Week Ten: A Soul-O Date
Get it? A Soul-o Date?! For me, that is 1000% what some time with myself proved to be — a day to recharge, relinquish any obligations, and fully uplift my soul.
I was recently promoted at lululemon, and with that comes a shiny new email address. It feels very official, with a fancy signature and a company server. I can say without a hint of irony that I truly adore checking my email. I love checking things off the to-do list, and crafting the perfect response. It all makes me feel very important, and like I’m accomplishing things. So when I was given the gift of a work email, I now have another inbox to spend my time on! Fun!
Monday is one of my days off, and I usually like to tend to the work emails I didn’t get to during the week on this day. I curl up on my couch in comfy clothes as though I’m about to enjoy a movie or eat some delicious junk food, but instead I simply respond to an inbox full of emails. This Monday, I got a response from my Manager. “I am noticing a trend of you working and emailing off the clock on days off – this is your day off, please take it.”
Of course, my instinct was to immediately draft a response. I quickly realized this would defeat the purpose. Instead, I put up an “Out of Office” automatic reply as I knew I’d be away from work for the next few days and committed to abandoning my email altogether. I decided to commit my day off to my solo date.
The only things on my calendar were physical therapy and a show I was seeing with my best friend that evening. That meant I had about 9 hours completely at my disposal. I left my apartment with no real plan in mind — I wanted to see where my heart would lead me on my own self-date.
I started with some yoga. I’ve been really into higher intensity workouts lately and haven’t been treating my body to this practice that I love so much. I indulged in a really fancy studio that has all sorts of amenities and really excellent teachers. A dear friend of mine used to take class with me at this studio and then spend hours afterwards in the studio’s steam room and luxury showers. We’d call them our “spa days.” So I treated myself to just that. I took my sweet time relaxing in the steam room and using all of the fancy shampoos and lotions and hair products. I left feeling totally relaxed and refreshed.
After another hour of self-care with my physical therapist, I had some time to kill before meeting up with my friend for the show. I had packed a good book, so I took the subway down near the theatre, planning to find a coffee shop where I could sit and read for a bit. My train let out at Bryant Park, a smaller park in midtown Manhattan. Every year around the holidays, Bryant Park sets up what’s called The Winter Village — an array of super cute little shops featuring all sorts of local, artisanal gifts. The shops line the outsides of the park, with a big skating rink in the center. It’s my favorite holiday destination in New York City, and I was overjoyed to see that it’s already been set up for the season.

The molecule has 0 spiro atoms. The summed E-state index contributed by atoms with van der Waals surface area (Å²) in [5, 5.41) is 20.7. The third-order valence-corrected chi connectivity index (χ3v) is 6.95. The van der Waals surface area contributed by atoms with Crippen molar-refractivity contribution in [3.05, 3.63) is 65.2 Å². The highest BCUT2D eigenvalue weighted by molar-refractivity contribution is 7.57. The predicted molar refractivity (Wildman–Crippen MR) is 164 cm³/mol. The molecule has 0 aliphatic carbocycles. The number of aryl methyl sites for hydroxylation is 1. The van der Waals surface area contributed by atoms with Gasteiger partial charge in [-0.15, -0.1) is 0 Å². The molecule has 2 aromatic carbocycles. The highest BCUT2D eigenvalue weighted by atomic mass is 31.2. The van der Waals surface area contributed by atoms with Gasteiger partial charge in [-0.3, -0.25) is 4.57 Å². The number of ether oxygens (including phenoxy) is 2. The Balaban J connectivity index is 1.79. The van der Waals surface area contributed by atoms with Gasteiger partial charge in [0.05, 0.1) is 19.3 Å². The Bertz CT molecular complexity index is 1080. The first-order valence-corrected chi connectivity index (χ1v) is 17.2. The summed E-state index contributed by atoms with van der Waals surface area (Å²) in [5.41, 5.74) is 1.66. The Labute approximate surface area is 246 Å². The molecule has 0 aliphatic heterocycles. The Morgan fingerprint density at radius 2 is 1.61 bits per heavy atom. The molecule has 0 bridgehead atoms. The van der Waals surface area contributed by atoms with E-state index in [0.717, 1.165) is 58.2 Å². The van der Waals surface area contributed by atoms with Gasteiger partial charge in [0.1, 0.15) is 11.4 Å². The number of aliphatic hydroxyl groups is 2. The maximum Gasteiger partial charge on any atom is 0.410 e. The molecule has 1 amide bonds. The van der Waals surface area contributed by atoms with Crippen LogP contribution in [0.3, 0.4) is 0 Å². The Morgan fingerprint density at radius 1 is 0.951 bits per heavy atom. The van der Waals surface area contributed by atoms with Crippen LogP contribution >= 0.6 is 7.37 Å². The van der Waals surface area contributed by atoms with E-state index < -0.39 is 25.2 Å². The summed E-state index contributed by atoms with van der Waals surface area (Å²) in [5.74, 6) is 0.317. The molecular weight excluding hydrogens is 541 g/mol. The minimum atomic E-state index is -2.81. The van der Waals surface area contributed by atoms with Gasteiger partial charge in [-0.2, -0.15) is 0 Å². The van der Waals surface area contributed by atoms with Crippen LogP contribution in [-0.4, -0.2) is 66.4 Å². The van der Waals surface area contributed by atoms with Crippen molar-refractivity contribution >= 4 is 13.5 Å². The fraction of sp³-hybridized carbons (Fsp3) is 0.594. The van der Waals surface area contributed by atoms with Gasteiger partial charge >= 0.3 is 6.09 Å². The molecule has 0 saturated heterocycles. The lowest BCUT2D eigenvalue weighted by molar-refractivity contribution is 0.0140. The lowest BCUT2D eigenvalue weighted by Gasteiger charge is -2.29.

At this point, I ditched my book-reading plans, and filled my time exploring all of this years’ shops. I smelled all of the hand-made soaps and lotions. I eyed some beautiful earrings that Santa just may be treating me to this year. I paged through novels featured by a local used-books store. I sampled some delicious dark chocolate. I started getting gift ideas for my loved ones, and my heart softened seeing all of the people around me doing the same. I took another lap to make sure I hadn’t missed anything. And then I sat and watched the first ice skaters of the season. November has barely begun and there isn’t a hint of snow on the ground, but in my heart it felt like Christmas. I felt full in a way I haven’t in a while — in a way I haven’t since I’ve been hung up on doing extra work from home.
I love being busy. I thrive on a never-ending to-do list. So in some strange way, sending work emails from home brings me some degree of real happiness. But as I abandoned my to-do list and quietly sat immersed in the joy of the most wonderful time of the year, in the greatest city in the world, I remembered what actual happiness feels like.
What are you treating yourself to this week? Go ahead and give yourself that dream date you’ve been fantasizing about. Your soul deserves it.
Week Nine: A Love List
This was one of my favorite challenges so far. An easy task to complete, with incredible benefits. But while the task itself is relatively easy, I think the actual act of self-love is hard to come by these days.
As I’m writing this, I’m remembering an ad at Whole Foods a couple years ago that really stuck with me. A large banner featuring a happy woman eating nutritious produce read: “Treat Your Body Like It Belongs To Someone You Love.”
The notion hit me like a slow burn. First I thought, what a great call out. I’d never abuse or mistreat my family and friends, I should show myself the same kind of love and respect. I should engage with myself as though I were someone I love. And then I thought. Wait. I just simply should be someone I love. I’m my own nearest and dearest — there’s no “as though” about it. In theory, my body does belong to someone I love, and I ought to treat it as such. I assume this was the intended effect.
We’ve been taught from a young age to be kind to others, to respect our families, and to love thy neighbor. I don’t think there’s quite as much conditioning to love oneself. In fact, self-love is often billed as selfishness and vanity. I think we’re often afraid for many reasons to spend any significant time on loving ourselves. And it’s especially scary to go public about it. But I encourage you to show up for yourself this week, and give all the love you’ve got. Because we can’t really love others until we love ourselves. So make that list of 10 simple things you love most about yourself, and inspire others to do the same by sharing it loudly and proudly. I’ll start: